(It’s a fact…20% of the people that find this website will end up reading this article. Out of that group, 20% will actually DO something proactive while 80% will not.)

In 1906, an Italian economist by the name of Vilfredo Pareto, created a math formula describing the unequal distribution of wealth in his country.  He observed that 80% of the wealth, which was mostly land at that time, was owned by 20% of the people.  In the 1930’s and 40’s, quality manager pioneer, Dr. Joseph Juran, recognized the universal applications that the “law of the vital few” had and applied it to business.  As such, the 80/20 rule or Pareto’s Principle as it would be known was born.

Examples of the 80/20 rule in the retail world are numerous.

  • 20% of the vendors you carry supply 80% of the inventory you have.
  • 80% of your sales come from 20% of your stock.
  • 80% of the sales are produced by 20% of the sales associates.
  • 20% of the staff causes 80% of the problems.
  • 80% of your time is spent dealing with the 20%.

Though the 80/20 examples above may not perhaps be absolute for your company, the idea is to understand that the principle exists and use it to help manage more effectively.

Some popular management theories suggest that the most effective use of time, talent, and resources is to focus almost entirely on further development of the 20% that is already performing and leave the remaining 80% status quo. With regard to inventory management, I would offer that efforts to improve the 80% would prove more beneficial.

Let’s assume that we have a classification where 80% of the sales are coming from 20% of the inventory, a very common scenario. Most often, I see this in a class that is overstocked and under stocked at the same time. Contributing to the overstock situation is usually old, dated inventory consisting of broken sizes, discontinued styles, poor color choices and even vendors that are no longer part of the merchandise assortment.  In other words, the class consists of a whole lot of nothing. Typically, the same class will be under stocked on items that are selling well and should be filled in, but are not because “on paper” the class is overbought.  This class will never reach full potential until this problem is diagnosed and remedied.   Typical merchandising benchmarks of turn, margin, GMROI, can oftentimes be misleading if not thoroughly reviewed.  In my opinion, this is the very reason that some stores never achieve the inventory turnover rate that they should.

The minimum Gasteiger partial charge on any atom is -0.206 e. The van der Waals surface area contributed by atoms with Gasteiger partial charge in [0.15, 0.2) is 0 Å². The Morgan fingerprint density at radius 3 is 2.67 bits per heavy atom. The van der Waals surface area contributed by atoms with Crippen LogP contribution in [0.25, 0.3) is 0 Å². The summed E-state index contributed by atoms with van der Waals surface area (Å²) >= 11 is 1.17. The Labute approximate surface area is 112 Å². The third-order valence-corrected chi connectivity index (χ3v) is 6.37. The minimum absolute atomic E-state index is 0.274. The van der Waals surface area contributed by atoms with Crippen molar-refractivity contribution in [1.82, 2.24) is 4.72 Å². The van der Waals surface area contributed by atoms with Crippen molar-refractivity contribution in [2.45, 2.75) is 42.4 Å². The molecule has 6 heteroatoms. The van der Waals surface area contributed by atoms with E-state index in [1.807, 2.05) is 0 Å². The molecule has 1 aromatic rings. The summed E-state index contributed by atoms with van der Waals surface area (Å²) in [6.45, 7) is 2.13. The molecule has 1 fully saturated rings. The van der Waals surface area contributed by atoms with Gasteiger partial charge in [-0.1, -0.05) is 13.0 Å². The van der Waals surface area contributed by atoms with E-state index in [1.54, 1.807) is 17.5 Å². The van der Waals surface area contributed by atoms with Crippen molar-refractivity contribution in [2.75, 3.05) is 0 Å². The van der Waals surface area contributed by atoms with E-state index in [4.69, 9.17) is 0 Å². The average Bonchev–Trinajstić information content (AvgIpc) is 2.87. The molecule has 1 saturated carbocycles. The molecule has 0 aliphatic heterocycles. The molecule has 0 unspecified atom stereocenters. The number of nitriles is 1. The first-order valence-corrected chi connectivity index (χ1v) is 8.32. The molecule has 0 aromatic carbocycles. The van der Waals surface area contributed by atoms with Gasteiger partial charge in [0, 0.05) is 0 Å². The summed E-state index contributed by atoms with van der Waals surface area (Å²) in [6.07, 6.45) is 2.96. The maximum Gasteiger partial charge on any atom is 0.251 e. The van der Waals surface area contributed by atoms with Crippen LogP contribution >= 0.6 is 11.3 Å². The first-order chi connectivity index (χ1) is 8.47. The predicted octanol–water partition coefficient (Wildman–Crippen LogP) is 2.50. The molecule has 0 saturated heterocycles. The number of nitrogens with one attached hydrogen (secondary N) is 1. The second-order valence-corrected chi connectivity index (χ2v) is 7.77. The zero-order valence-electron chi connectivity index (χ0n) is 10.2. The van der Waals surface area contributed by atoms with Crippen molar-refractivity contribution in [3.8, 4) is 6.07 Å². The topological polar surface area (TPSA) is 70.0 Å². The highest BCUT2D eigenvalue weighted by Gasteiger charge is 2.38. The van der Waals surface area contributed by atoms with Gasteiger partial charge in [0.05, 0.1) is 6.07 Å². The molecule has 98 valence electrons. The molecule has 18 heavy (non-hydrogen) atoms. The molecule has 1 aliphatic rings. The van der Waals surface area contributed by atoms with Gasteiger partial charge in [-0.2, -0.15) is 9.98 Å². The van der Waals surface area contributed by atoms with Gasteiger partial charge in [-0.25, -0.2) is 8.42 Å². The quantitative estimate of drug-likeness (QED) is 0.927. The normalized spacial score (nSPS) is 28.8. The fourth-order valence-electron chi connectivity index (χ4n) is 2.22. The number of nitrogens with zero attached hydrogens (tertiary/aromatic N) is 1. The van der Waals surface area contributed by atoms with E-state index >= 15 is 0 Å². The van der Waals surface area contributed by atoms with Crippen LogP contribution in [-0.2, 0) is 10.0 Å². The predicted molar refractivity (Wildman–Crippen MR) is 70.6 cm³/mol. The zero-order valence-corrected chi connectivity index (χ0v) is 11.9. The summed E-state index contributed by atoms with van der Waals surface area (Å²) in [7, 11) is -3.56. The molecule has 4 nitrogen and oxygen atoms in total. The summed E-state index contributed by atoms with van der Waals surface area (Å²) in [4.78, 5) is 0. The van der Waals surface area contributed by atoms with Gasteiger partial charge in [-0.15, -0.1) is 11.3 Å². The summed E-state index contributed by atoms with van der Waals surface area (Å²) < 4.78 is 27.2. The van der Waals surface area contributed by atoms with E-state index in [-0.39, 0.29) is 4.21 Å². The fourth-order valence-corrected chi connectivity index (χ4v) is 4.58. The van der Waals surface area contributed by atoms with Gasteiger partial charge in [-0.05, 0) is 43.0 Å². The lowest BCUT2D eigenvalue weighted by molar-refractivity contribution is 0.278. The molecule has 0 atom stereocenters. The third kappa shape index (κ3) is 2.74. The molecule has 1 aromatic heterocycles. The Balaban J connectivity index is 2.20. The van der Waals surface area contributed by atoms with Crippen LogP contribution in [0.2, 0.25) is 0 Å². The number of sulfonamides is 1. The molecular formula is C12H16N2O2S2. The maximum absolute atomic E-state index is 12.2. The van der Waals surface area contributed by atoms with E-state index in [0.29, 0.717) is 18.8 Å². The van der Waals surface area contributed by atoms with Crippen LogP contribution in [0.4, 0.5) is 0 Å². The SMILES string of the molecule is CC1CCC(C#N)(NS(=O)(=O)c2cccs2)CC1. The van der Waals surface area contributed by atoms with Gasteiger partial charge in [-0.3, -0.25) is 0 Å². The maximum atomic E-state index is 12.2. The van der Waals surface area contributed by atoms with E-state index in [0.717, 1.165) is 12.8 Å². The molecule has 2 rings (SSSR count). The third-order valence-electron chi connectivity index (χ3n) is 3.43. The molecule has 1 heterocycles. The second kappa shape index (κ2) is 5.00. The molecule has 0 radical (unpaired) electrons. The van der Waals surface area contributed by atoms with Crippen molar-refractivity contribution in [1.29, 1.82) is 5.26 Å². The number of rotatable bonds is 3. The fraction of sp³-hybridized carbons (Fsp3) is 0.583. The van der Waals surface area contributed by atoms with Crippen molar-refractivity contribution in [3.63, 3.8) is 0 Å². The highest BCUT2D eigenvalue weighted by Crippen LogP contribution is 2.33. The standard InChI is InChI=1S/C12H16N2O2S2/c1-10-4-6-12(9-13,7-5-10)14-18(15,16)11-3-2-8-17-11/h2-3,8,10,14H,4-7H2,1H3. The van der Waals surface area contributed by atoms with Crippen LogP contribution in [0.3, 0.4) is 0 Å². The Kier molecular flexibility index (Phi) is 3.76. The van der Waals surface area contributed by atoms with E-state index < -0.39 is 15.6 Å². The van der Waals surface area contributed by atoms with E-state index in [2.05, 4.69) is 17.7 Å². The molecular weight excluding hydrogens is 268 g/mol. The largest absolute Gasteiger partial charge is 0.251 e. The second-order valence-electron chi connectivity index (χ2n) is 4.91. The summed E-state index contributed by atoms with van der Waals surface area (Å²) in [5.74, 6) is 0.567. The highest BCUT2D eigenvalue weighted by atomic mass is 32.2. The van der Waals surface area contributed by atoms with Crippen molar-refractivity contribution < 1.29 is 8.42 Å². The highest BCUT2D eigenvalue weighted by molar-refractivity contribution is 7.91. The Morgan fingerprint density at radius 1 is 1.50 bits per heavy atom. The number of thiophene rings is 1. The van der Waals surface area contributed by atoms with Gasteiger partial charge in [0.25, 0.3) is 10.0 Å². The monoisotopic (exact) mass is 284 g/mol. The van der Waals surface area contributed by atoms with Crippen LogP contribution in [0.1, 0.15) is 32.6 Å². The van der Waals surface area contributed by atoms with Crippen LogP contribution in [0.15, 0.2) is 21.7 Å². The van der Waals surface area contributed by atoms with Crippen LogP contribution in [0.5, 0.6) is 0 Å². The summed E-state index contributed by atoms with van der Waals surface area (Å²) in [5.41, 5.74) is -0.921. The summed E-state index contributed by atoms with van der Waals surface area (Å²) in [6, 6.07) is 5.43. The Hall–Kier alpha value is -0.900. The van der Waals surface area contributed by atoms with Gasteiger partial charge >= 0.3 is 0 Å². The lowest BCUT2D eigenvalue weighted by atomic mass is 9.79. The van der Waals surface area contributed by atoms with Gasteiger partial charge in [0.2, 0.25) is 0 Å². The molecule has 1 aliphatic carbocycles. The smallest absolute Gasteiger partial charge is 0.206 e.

Take a hypothetical classification with 10 styles.  Let’s assume that 2 of the styles have just been received and are blowing off the shelves. Let’s further assume that 5 styles are just OK and that 3 styles are real dogs. In fact, they are so bad that you had to check the purchase order to see if you really bought them in the first place. If the store is functioning efficiently, the fast-selling styles get reordered immediately, the “dogs” get returned or marked down just as quickly, and the so-so styles are scrutinized closely throughout the selling season.   If you are reviewing at the class level only, and not drilling down to the SKU level in your POS system, you may miss the hot sellers and the “dogs”. This is the very reason that good POS systems allow you to create fast and slow seller reports.

If the reorders get missed, sales begin to suffer because sizes become depleted and remaining styles are not as desirable.  If the “dog” styles are not dealt with immediately by way of a vendor return or early in-season markdowns, inventory levels become bloated slowing turnover and choking off open-to-buy.

Narrow and deep

In theory, the cash generated from marking down the slow selling styles pays for the reorders of the faster selling ones. As the store approaches the peak of the selling season, the assortment of styles offered at the beginning of the season would have narrowed, while the styles in demand would be readily available in needed sizes and colors.  If the store has effectively managed its open-to-buy plan, it should now be in a position to land promotional merchandise to blend into the assortment at season end.  If you are lucky or if you have negotiated well with the vendor upfront, you might be able to buy the same styles that performed well during the season at a promotional price. This merchandise will service to boost both sales and margins for the category.

Managing the 80/20 rule is a continual process. The value of the Pareto Principle is that it continually reminds us to focus not only on the 20% that is the driving force behind the sales, but also to manage the remaining 80% more efficiently.

If you accept the premise behind the 80/20 Rule, then 20% of the people that find this website will end up reading this article. If you have gotten this far, you are part of the 20%. Out of this group, 20% will actually DO something proactive relative to this concept while 80% will not. And so it goes.

If you are among 20%ers, congratulations!   Try shifting some of your focus to the 80% not working for you and see how quickly things improve.


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